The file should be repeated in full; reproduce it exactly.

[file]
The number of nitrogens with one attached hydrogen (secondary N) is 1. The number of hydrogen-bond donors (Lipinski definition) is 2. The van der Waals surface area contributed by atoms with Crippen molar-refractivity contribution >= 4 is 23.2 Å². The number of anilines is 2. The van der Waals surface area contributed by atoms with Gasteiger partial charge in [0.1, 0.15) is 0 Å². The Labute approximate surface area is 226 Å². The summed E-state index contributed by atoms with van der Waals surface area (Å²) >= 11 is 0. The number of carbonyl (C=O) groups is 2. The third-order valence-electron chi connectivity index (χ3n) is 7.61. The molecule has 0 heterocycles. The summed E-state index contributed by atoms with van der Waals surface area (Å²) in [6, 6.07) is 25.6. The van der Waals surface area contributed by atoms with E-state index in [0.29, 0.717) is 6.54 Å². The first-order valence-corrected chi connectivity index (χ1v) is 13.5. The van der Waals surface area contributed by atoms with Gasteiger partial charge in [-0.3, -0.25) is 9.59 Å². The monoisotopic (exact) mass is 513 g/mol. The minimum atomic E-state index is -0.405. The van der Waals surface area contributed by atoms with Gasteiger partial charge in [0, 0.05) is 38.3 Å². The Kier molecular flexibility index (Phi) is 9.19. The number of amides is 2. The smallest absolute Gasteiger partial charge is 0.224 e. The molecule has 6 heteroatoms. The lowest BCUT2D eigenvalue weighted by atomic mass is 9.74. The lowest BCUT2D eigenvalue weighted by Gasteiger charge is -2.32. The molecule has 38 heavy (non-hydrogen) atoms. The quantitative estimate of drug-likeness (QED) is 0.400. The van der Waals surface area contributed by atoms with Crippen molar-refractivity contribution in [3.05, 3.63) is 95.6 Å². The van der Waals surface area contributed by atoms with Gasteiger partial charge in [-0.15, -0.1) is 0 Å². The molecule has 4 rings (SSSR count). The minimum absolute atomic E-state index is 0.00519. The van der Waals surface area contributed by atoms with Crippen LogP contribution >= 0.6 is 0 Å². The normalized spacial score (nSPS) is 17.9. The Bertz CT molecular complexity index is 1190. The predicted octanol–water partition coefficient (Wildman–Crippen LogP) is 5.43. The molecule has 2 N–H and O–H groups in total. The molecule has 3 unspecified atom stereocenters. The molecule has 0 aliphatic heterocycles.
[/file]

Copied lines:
The number of nitrogens with one attached hydrogen (secondary N) is 1. The number of hydrogen-bond donors (Lipinski definition) is 2. The van der Waals surface area contributed by atoms with Crippen molar-refractivity contribution >= 4 is 23.2 Å². The number of anilines is 2. The van der Waals surface area contributed by atoms with Gasteiger partial charge in [0.1, 0.15) is 0 Å². The Labute approximate surface area is 226 Å². The summed E-state index contributed by atoms with van der Waals surface area (Å²) >= 11 is 0. The number of carbonyl (C=O) groups is 2. The third-order valence-electron chi connectivity index (χ3n) is 7.61. The molecule has 0 heterocycles. The summed E-state index contributed by atoms with van der Waals surface area (Å²) in [6, 6.07) is 25.6. The van der Waals surface area contributed by atoms with E-state index in [0.29, 0.717) is 6.54 Å². The first-order valence-corrected chi connectivity index (χ1v) is 13.5. The van der Waals surface area contributed by atoms with Gasteiger partial charge in [-0.3, -0.25) is 9.59 Å². The monoisotopic (exact) mass is 513 g/mol. The minimum atomic E-state index is -0.405. The van der Waals surface area contributed by atoms with Gasteiger partial charge in [0, 0.05) is 38.3 Å². The Kier molecular flexibility index (Phi) is 9.19. The number of amides is 2. The smallest absolute Gasteiger partial charge is 0.224 e. The molecule has 6 heteroatoms. The lowest BCUT2D eigenvalue weighted by atomic mass is 9.74. The lowest BCUT2D eigenvalue weighted by Gasteiger charge is -2.32. The molecule has 38 heavy (non-hydrogen) atoms. The quantitative estimate of drug-likeness (QED) is 0.400. The van der Waals surface area contributed by atoms with Crippen molar-refractivity contribution in [3.05, 3.63) is 95.6 Å². The van der Waals surface area contributed by atoms with Gasteiger partial charge in [-0.15, -0.1) is 0 Å². The molecule has 4 rings (SSSR count). The minimum absolute atomic E-state index is 0.00519. The van der Waals surface area contributed by atoms with Crippen LogP contribution >= 0.6 is 0 Å². The normalized spacial score (nSPS) is 17.9. The Bertz CT molecular complexity index is 1190. The predicted octanol–water partition coefficient (Wildman–Crippen LogP) is 5.43. The molecule has 2 N–H and O–H groups in total. The molecule has 3 unspecified atom stereocenters. The molecule has 0 aliphatic heterocycles.